Moreover, GNSS network includes 4 sites HOVD, MURN, CHOI, DALN operated by University of Tokyo. Data’s are not available public.
The other GNSS-CORS operated by some private company such as geodetic and mining business.
In addition to the permanent installations, to support the geodynamics research in Mongolia, more than 40 GNSS campaign sites have been constructed. The location of points has been correlated with geological and tectonic composition and regular observations were conducted from 1997 and accumulated data are included to this study.
Data processing in regional and local geodynamic studies
First stage of the processing involved of quality and quantity check of the observations, performed with TEQC software developed by UNAVCO.
Data collected from these permanent GNSS stations have been processed on a daily basis using the standard GAMIT/ GLOBK processing software version 10.61 (Herring, 2000; King and Bock, 1998) included IGS global stations (bjfs krtv chan usud taiw irkt tskb shao kit3 xian pol2 urum kstu yakz nvsk tixi ulab). The output GPS time series of daily station positions give fundamental information for both regional and local geodynamics studies. The data measured in campaigns 1997-2002 and 2010-2017 were newly computed using the ITRF2014 reference frame.
Processing parameters were an elevation mask 100, IGS precise orbits and earth rotation parameters, absolute antenna phase center offsets and variations and all estimated parameters were loosely constrained. For velocity estimation, data from as a minimum four observation sessions conducted in 1997-2017 were used. Though, only sites with uncertainty less than 1.5 mm/ year are shown here and they used for the next velocity and strain analysis. Horizontal components of the velocities for these network points were estimated in ITRF2014 global system; components of local velocities (“intraplate”) respect to stable Eurasia have been also calculated. The relative strain patterns derived from those horizontal GPS velocities using Delaunay triangulation.
Preliminary results and geodynamic interpretations
The velocity map is consistent with previous findings from Calais et al. (2003) and Lukhnev et al. (2010) but adds new information thanks to the CGPS sites included in our processing in particular in central and eastern Mongolia.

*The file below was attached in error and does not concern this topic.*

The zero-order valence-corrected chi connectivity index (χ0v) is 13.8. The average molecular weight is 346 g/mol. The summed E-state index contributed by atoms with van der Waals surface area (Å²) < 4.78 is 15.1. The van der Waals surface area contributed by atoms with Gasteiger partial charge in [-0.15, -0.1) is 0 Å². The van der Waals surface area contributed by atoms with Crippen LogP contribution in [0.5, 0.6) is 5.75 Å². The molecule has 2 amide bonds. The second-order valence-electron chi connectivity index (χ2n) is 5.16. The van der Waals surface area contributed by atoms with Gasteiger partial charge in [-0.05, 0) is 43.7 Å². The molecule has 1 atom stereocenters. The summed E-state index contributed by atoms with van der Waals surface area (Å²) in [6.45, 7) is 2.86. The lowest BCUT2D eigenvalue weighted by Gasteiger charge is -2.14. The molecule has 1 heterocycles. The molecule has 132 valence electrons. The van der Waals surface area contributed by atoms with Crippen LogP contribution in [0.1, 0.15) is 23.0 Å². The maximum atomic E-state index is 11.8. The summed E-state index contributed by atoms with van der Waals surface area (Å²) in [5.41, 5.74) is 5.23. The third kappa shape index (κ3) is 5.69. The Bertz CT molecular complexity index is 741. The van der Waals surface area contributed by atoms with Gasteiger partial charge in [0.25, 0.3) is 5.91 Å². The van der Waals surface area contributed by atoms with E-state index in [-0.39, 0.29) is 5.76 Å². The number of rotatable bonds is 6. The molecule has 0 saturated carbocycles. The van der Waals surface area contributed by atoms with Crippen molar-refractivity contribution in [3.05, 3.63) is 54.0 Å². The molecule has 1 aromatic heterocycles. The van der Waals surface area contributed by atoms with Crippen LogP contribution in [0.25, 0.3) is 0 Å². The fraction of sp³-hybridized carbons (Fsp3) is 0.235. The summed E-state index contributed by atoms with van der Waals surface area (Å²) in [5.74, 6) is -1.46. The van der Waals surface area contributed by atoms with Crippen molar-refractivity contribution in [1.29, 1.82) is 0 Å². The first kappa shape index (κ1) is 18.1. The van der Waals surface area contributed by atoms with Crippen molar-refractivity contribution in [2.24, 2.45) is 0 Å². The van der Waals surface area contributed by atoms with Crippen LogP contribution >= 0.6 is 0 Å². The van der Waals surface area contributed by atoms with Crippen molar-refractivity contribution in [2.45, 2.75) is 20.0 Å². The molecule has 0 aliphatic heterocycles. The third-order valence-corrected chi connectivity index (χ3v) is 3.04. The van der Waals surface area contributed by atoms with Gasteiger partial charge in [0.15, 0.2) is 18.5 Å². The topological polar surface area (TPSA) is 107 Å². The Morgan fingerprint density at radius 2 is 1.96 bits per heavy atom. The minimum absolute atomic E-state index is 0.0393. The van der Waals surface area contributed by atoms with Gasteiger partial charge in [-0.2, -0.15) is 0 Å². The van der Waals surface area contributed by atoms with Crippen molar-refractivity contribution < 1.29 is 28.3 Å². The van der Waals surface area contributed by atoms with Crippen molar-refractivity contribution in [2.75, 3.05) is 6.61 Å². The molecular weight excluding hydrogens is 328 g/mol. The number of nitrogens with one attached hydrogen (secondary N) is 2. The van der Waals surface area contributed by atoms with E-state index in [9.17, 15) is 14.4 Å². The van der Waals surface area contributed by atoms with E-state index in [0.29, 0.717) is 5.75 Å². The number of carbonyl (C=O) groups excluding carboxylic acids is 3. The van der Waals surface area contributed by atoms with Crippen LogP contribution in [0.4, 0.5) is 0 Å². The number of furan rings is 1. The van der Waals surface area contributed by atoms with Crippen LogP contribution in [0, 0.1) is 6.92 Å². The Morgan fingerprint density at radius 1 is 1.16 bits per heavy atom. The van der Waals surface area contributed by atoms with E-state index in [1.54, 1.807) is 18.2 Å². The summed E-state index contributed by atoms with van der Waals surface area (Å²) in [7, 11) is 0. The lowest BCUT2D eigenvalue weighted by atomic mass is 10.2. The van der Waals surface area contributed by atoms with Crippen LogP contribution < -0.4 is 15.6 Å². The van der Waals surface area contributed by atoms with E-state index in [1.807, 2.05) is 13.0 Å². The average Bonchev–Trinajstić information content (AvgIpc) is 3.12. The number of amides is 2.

A first important observation is that residual velocities are small at sites located on the stable Siberian platform (CHAD, ARAD, ORLK, IRKT), which indicates that the Eurasia-fixed reference frame chosen is adequate for the analysis.
Overall, velocities with respect to Eurasia show a clockwise rotation indicative of:
i. NNE-SSW compression in the western part of the study area since velocities decrease in that direction from south to north. This is also shown on the strain rate map, with the compressional principal axis of the horizontal strain rate tensor striking NNESSW. This is consistent with geologically-observed shortening across the Altay. It is interesting that this compression reaches as far north as the Hovsgol area, as also shown in Lukhnev et al. (2010).
ii. a central and eastern domain where velocities are on the same order that is likely to be quite rigid. The strain rate map indeed shows that this broad domain is deforming at a much slower rate that the surroundings.
iii. NW-SE extension across the Baikal rift zone that concerns the wide area of Baikal + Transbaikal, as also shown on the strain rate map.
iv. NNE-SSW in the western Gobi Altai, that transitions eastward to a strikeslip with decreasing strain rates.
The velocity and strain rate maps therefore show a fairly “rigid” (very low strain rate) area that consists of Hangai + eastern Mongolia, surrounded to the south and west by compression, and to the north by extension. This pattern of deformation is difficult to explain if its only driver is the India-Eurasia collision, as shown in Vergnolle et al. (2007). It indicates that the role of mantle flow and/or that of east Asia subductions are likely important.
▪ The GNSS/cGPS geodetic networks have been designed and established in the territory of Mongolia since 1997.
▪ The method of research of geodynamic parameters fulfilled in plate tectonics of active regions of Mongolia. It will be used for an assessment of environmental, social and economic risks of development of Mongolia and will be implemented for assessment of deformation of the Earth’s surface.
▪ The result of the preliminary analysis is being used to evaluate the stress accumulation and the earthquake probability on the Mongolian territory.
I would like to express my deepest appreciation to Eric Calais, ENS, Department of Geosciences, France, for his great support and guidance throughout my visit at ENS.
We would also like to acknowledge with much appreciation the crucial role of the staff of Dr. /Prof. Gan Weijun from State Key Laboratory of Earthquake Dynamics Institute of Geology, China Earthquake Administration, who kindly provided us the preliminary result of the Crustal Movement Observation Network of China (CMONOC) from the automatic data processing system of their research group. With this support we was able to fulfilled the geodynamic parameters of our study area.